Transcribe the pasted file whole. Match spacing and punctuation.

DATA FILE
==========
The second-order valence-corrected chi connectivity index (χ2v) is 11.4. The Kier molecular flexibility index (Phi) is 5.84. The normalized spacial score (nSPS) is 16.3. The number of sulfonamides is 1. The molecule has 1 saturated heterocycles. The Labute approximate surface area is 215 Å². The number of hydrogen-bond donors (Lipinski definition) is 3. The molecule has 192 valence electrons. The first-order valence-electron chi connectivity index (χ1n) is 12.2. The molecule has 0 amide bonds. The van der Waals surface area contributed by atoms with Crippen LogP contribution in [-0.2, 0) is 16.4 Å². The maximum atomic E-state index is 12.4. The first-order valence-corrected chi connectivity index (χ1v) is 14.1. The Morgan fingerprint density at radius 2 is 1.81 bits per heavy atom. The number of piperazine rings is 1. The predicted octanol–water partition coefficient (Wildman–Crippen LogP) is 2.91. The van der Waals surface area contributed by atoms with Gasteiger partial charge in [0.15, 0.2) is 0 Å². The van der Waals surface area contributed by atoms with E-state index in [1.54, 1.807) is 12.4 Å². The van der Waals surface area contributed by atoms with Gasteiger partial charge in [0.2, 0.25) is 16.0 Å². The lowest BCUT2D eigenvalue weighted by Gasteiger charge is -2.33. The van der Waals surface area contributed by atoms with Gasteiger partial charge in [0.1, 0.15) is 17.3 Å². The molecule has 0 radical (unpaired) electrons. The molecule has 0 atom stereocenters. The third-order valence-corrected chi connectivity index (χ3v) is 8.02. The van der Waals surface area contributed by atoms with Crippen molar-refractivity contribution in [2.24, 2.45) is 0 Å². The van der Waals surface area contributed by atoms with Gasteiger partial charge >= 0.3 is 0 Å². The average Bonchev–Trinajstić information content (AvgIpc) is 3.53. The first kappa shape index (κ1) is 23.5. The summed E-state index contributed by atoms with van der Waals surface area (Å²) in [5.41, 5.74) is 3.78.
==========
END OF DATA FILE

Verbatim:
The second-order valence-corrected chi connectivity index (χ2v) is 11.4. The Kier molecular flexibility index (Phi) is 5.84. The normalized spacial score (nSPS) is 16.3. The number of sulfonamides is 1. The molecule has 1 saturated heterocycles. The Labute approximate surface area is 215 Å². The number of hydrogen-bond donors (Lipinski definition) is 3. The molecule has 192 valence electrons. The first-order valence-electron chi connectivity index (χ1n) is 12.2. The molecule has 0 amide bonds. The van der Waals surface area contributed by atoms with Crippen LogP contribution in [-0.2, 0) is 16.4 Å². The maximum atomic E-state index is 12.4. The first-order valence-corrected chi connectivity index (χ1v) is 14.1. The Morgan fingerprint density at radius 2 is 1.81 bits per heavy atom. The number of piperazine rings is 1. The predicted octanol–water partition coefficient (Wildman–Crippen LogP) is 2.91. The van der Waals surface area contributed by atoms with Gasteiger partial charge in [0.15, 0.2) is 0 Å². The van der Waals surface area contributed by atoms with E-state index in [1.54, 1.807) is 12.4 Å². The van der Waals surface area contributed by atoms with Gasteiger partial charge in [0.2, 0.25) is 16.0 Å². The lowest BCUT2D eigenvalue weighted by Gasteiger charge is -2.33. The van der Waals surface area contributed by atoms with Gasteiger partial charge in [0.1, 0.15) is 17.3 Å². The molecule has 0 radical (unpaired) electrons. The molecule has 0 atom stereocenters. The third-order valence-corrected chi connectivity index (χ3v) is 8.02. The van der Waals surface area contributed by atoms with Crippen molar-refractivity contribution in [2.24, 2.45) is 0 Å². The van der Waals surface area contributed by atoms with Gasteiger partial charge >= 0.3 is 0 Å². The average Bonchev–Trinajstić information content (AvgIpc) is 3.53. The first kappa shape index (κ1) is 23.5. The summed E-state index contributed by atoms with van der Waals surface area (Å²) in [5.41, 5.74) is 3.78.